Home Improvement Discussion

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Re: Home Improvement Discussion

#61  Postby Boyle » Mar 24, 2016 4:29 am

Right, so, here's the bar top epoxy from AeroMarine.

Here's where I got the forms/additives/matting: Concrete Countertop Solutions.

I got the sink mold and other doodads from Expressions Ltd.

I also read stupid amounts about concrete for like 2 weeks to make sure I wasn't being taken for a ride. Near as I can tell, those Z-Counterforms are the best for pour in place countertops because they snap off clean so you don't have to sand the edges.

My total cost was about $1000 for all materials, including the sink mold, so without that it was like $800, $200 I think was for the forms. If you want to flip it into place you can make your own forms from whatever you want the edges to look like (plexiglass for plexiglass smooth edges). I also read into making things from Glass Fiber Reinforced Concrete that you can spray into molds so you end up with the same strength at half the weight. You can make some sleek looking stuff with that method. I didn't use it because I don't have room for a good compressor, which you need. Basically it needs to be able to spray stucco.

Anyway, if you flip it into place after making it in a different place you have a few benefits: You get to perfectly level it, sand the edges nice, have it away from your living space, easier to manage/repair if something cracks. It's not as aesthetically pleasing because there'll be seams but you can always hide seams with leftover cement and whatnot. I didn't have space for that either so I just went whole-hog and got, in my opinion, lucky as hell for my first time. Total time, regardless of the method, is about a week, during which you want to tend to it so it doesn't get too dry and start flaking/cracking along the dry lines. Just keeping it under plastic and spritzing with water was enough for mine.

Sanding it was the worst, I think. I got mine to around 800 grit with the diamond wheel and called it good, I didn't want a mirror finish. The nice thing about sanding, though, is that the finer you get the more resistant to staining the concrete is. Etching might be more noticeable, though, similar to marble etching. There are surface hardeners that use up the leftover lime so etching is less of a problem, and that also prevents staining. The other option there is to seal it. You can either use epoxy or polyurethanes or wax, I think. I remember reading about a method that let you keep the unsealed look with the sealed protection. I like the patina, though, which is why I chose concrete in addition to it letting me be cheap. My other favorite was a zinc countertop but zinc deforms at some ungodly low temp so I wasn't sure I could put pans from the oven directly on it without fucking things up.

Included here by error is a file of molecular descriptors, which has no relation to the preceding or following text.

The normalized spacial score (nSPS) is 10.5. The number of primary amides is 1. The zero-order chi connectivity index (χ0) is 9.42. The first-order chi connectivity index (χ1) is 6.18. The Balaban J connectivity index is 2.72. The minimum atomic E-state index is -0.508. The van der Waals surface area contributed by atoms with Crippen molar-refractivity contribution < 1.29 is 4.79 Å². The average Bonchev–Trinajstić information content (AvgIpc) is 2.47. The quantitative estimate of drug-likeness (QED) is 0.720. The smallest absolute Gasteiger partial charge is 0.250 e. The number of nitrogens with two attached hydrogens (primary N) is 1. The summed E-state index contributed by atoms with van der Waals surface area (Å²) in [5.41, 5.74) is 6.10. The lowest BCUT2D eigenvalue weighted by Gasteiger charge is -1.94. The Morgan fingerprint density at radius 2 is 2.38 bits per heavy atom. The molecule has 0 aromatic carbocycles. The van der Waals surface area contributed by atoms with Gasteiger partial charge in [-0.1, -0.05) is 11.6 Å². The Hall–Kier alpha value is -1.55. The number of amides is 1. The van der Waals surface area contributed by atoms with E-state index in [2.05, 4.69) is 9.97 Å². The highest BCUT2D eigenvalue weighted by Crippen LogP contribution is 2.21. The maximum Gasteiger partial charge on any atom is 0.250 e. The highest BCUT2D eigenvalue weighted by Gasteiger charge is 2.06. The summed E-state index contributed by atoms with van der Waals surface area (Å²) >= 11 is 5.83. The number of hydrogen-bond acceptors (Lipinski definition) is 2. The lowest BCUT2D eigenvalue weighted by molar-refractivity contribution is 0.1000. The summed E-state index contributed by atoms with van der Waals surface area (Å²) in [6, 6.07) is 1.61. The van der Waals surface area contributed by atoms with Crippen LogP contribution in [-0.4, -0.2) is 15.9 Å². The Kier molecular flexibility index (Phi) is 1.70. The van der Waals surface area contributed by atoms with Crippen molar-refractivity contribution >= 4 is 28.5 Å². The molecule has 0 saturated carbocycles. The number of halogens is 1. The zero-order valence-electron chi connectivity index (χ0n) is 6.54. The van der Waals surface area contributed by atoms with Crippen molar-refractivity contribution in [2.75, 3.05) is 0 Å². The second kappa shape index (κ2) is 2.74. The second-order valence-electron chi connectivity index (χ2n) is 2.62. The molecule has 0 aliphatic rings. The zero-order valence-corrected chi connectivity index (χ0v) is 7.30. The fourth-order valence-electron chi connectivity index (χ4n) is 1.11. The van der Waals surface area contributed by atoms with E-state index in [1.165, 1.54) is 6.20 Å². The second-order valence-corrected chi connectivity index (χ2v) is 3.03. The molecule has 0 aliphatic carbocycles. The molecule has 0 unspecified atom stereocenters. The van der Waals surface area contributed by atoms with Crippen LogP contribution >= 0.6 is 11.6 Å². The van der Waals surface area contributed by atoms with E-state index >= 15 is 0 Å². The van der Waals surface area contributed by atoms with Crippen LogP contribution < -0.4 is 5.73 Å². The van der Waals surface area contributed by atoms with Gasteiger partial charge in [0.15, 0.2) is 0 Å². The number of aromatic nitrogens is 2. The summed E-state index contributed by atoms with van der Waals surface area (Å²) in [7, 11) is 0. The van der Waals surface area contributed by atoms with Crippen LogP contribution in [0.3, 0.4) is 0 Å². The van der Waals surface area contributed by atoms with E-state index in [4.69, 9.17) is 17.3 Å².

As far as difficulty of the pour and set up, not difficult, really. If you can follow directions and be prepping the the next bucket or whatever you'll be fine. If I did it again I would have had a third person vibrating the pour spot with a palm sander to ensure even distribution, but it seemed to work out somehow. The prep took a week, I think, but I was still active duty at the time. It also depends it you want to use glass fiber matting like I did, which meant screwing in support posts every 3 inches or something.

One big thing I missed was supporting the places where I didn't have a cabinet face, like where the dishwasher, sink, and oven went, so the plywood and backerboard deflected a bit in those places.
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Re: Home Improvement Discussion

#62  Postby laklak » Mar 24, 2016 5:11 pm

Had you ever done any concrete work before? I have pretty much zero experience with it, other than fence posts.
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Re: Home Improvement Discussion

#63  Postby Boyle » Mar 24, 2016 8:57 pm

I've laid a few small foundations (like, 10' by 20' x 3.5") and lots of fence posts, but never any finish concrete work. Works about the same as finishing wood, though, after the pour.
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Re: Home Improvement Discussion

#64  Postby Onyx8 » Mar 25, 2016 1:36 am

I've done one in situ like that, and one I poured in forms and then inverted, which in some ways is easier.

You are a pretty handy guy laklak, I'm sure you could manage it, but there are a lot of details, it is all in the prep. I would do a practice somewhere first before trying it for real my first time. ( I didn't. :grin:)
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Re: Home Improvement Discussion

#65  Postby laklak » Mar 25, 2016 1:43 am

Yeah I think a practice pour might be in order. Been digging about online, lots of info out there. I'm sure I can do it with a bit of patience. It's always the goddamn prep work, isn't it? No substitute, tedious though it may be.

It's very trendy these days, so a good (and for once less expensive) upgrade for a rental.
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Re: Home Improvement Discussion

#66  Postby Onyx8 » Mar 25, 2016 1:51 am